(arene) complexes are known to bind to the DNA model
compound 5’-GMP and therefore are also able to form adducts
with DNA, which is a possible target for metal-based anticancer
25
agents.
1,2,11,30-33
Similarly, 5, 7, 9 and 11 show interactions with
5’-GMP, as observed in
1
H NMR spectroscopy studies. However,
due to their low solubility and even lower solubility of their 5’-
GMP adducts, the binding mode and stability of the adducts are
elusive.
30
The 3-hydroxyquinolinone-derived Ru
II
(arene) complexes 12
(Figure S4) and 13 show the same aquation behaviour, but
already 5 min after addition of D
2
O the first signs of the
hydrolysis side product [Ru
2
(η
6
-arene)
2
(OH)
3
]
+
were observed in
the
1
H NMR spectrum, which increased within 24 h. This side
35
product is thermodynamically stable and unreactive towards
nucleophiles.
7
Compounds 12 and 13 bind immediately to the N7
atom of 5’-GMP as indicated by an upfield shift of the H8 signal
of 5’-GMP from approximately δ = 8.1 to 7.6 ppm (Figure S5).
To gain more insight into possible interactions with proteins
40
and pharmacokinetic pathways, the reactions of the representative
hydrolysis products 1’, 12’ and 13’ with the amino acids
L
-
methionine,
L
-histidine,
L
-cysteine and glycine were investigated
(Figures S6–S12). The reactivity was found to be similar to
pyrone-derived Ru
II
(cym) complexes. All compounds reacted
45
immediately with Met and His by replacement of the aqua ligand
with the respective amino acid, which is coordinated to the Ru
II
centre via the sulphur atom or via the N1 or N3 atoms of the
imidazole moiety, respectively.
11
In the case of 1’, the ligand was
cleaved off and precipitated completely within 24 h. The same
50
behaviour was observed for the 3-hydroxyquinolinone-derived
complexes. However, after 24 h especially for 12’ still signals of
coordinated quinolinone ligands were visible. This may be due to
a slightly higher stability of the 3-hydroxyquinolinone complexes
towards reaction with amino acids. Addition of Cys led to
55
immediate decomposition of 1’ and to a lower extent of 13’. For
12’ a reaction with Cys was observed (Figure 3) but the
compound also decomposed partly within 24 h. In the case of
glycine, also differing behaviour between 3-hydroxyflavone and
quinolinone complexes was observed. Glycine reacted
60
immediately with 1’, whereas the reaction with 12’ and especially
13’ was significantly slower. Two minutes after addition only
traces of coordinated glycine (two doublets at approximately δ =
3.1 ppm)
11
were observed in 12’ and only after 18 h in 13’,
indicating again higher stability of the 3-hydroxyquinolinone
65
complexes concerning reactions with amino acids. However, the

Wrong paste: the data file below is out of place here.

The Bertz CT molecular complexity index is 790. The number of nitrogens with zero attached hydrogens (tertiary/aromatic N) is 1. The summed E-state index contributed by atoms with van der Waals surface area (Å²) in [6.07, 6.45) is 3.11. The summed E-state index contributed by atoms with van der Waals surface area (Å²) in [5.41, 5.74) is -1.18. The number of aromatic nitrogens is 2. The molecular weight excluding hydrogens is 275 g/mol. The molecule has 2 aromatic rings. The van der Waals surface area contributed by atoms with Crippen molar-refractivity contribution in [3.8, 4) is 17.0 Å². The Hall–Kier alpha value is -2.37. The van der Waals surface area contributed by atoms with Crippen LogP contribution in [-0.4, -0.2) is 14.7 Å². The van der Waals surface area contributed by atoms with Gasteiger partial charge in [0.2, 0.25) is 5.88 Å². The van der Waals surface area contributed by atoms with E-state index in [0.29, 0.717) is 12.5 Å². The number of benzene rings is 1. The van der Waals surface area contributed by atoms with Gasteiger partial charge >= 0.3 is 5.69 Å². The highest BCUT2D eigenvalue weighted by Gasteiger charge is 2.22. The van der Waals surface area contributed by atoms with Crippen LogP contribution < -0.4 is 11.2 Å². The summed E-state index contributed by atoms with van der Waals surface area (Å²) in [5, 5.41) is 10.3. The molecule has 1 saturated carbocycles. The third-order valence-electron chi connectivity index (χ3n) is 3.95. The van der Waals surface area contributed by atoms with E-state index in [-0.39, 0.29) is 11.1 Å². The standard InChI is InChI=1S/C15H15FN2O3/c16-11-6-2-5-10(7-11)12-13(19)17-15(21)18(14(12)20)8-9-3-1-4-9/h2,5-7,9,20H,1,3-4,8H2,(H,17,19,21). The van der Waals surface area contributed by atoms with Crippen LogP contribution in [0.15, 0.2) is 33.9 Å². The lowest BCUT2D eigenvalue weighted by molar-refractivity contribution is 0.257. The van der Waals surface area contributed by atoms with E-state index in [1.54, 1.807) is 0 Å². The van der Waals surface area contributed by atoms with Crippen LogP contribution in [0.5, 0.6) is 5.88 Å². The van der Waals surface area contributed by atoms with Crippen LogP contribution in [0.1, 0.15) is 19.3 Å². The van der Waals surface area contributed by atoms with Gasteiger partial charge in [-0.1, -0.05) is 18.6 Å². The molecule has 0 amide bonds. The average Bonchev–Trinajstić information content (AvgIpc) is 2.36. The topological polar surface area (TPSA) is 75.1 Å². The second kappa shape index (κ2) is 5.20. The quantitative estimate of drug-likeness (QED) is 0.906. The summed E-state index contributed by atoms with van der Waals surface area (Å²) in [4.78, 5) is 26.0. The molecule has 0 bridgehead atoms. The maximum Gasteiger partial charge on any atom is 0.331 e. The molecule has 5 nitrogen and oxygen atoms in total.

cytotoxicity of 3-hydroxyflavone and quinolinone Ru
II
(cym)
complexes was similar (see below), although the MTT assay to
determine the IC
50
values is carried out in amino acid-containing
medium. This indicates that the reaction with amino acids does
70
not seem to significantly alter their in vitro anticancer potency,
most probably due to their higher lipophilicity which may result
in enhanced cellular uptake.
Fig. 3. Reaction mixtures of 1’ (a) and 12’ (b) with equimolar amounts of
L
-cysteine analysed by
1
H NMR spectroscopy after 5 min show
75
immediate decomposition of 1’ after addition of Cys, whereas minor
effects on the quinolinone signals of 12’ were observed.
In vitro anticancer activity
The cytotoxic activity of the Ru
II
(arene) complexes was
determined in the human cancer cell lines CH1 (ovarian
80
carcinoma), SW480 (colon carcinoma) and A549 (non-small cell
lung carcinoma) by means of the colorimetric MTT assay
(Table 1). Recently, we have shown that the type and especially
the position of the substituent on the phenyl ring of the ligand
have a crucial impact on their biological activity.
20
Meta- and
85
para-substitution led to more cytotoxic compounds, whereas
ortho-substituted or unsubstituted ligand structures showed less
in vitro potency (Table 1, compare compounds 2 and 3 with 1).
These data correlate well with the inhibition of topoisomerase IIα
activity. All synthesised complexes exhibit promising tumour-
90
inhibiting properties with IC
50
values in the low µM range, which
is very remarkable for Ru
II
(arene) complexes. In order to

determine the effect of the lipophilicity on the anticancer activity,
complexes bearing different arene ligands were synthesised. The
toluene derivatives 8 and 9 exhibit a similar activity to their
Ru
II
(cym) analogues 1 and 3, whereas the biphenyl complexes 10
and 11 are slightly less cytotoxic. Therefore, the influence of the
5
arene ligands seems to be of minor importance for this type of
compounds. The same activity pattern was observed for pyrone
and especially thiopyrone-derived Ru
II
(arene) complexes,
19
which
is in contrast to for example ethylenediamine complexes. The
latter compound class showed a strong dependence of
10
cytotoxicity on the coordinated arene. The change from benzene
to p-cymene to biphenyl resulted in a large increase of their
growth inhibitory activity in relation to an increasing size and
hydrophobicity.
34
It may be that the change in lipophilicity by the
modification of the arene ligand is too marginal to outperform the
15
contribution of the flavonoid ligand on the lipophilicity.
Furthermore, as already shown for analogous pyrone- and
thiopyrone Ru
II
(arene) derivatives and also for ethylenediamine
complexes, different halides as leaving groups show only little or
no impact on the antiproliferative activity (compare 1, 3, 47).
20
This can be explained by the quick aquation of the Ru centre,
leading to the same aqua products.
When changing from 3-hydroxyflavones to 3-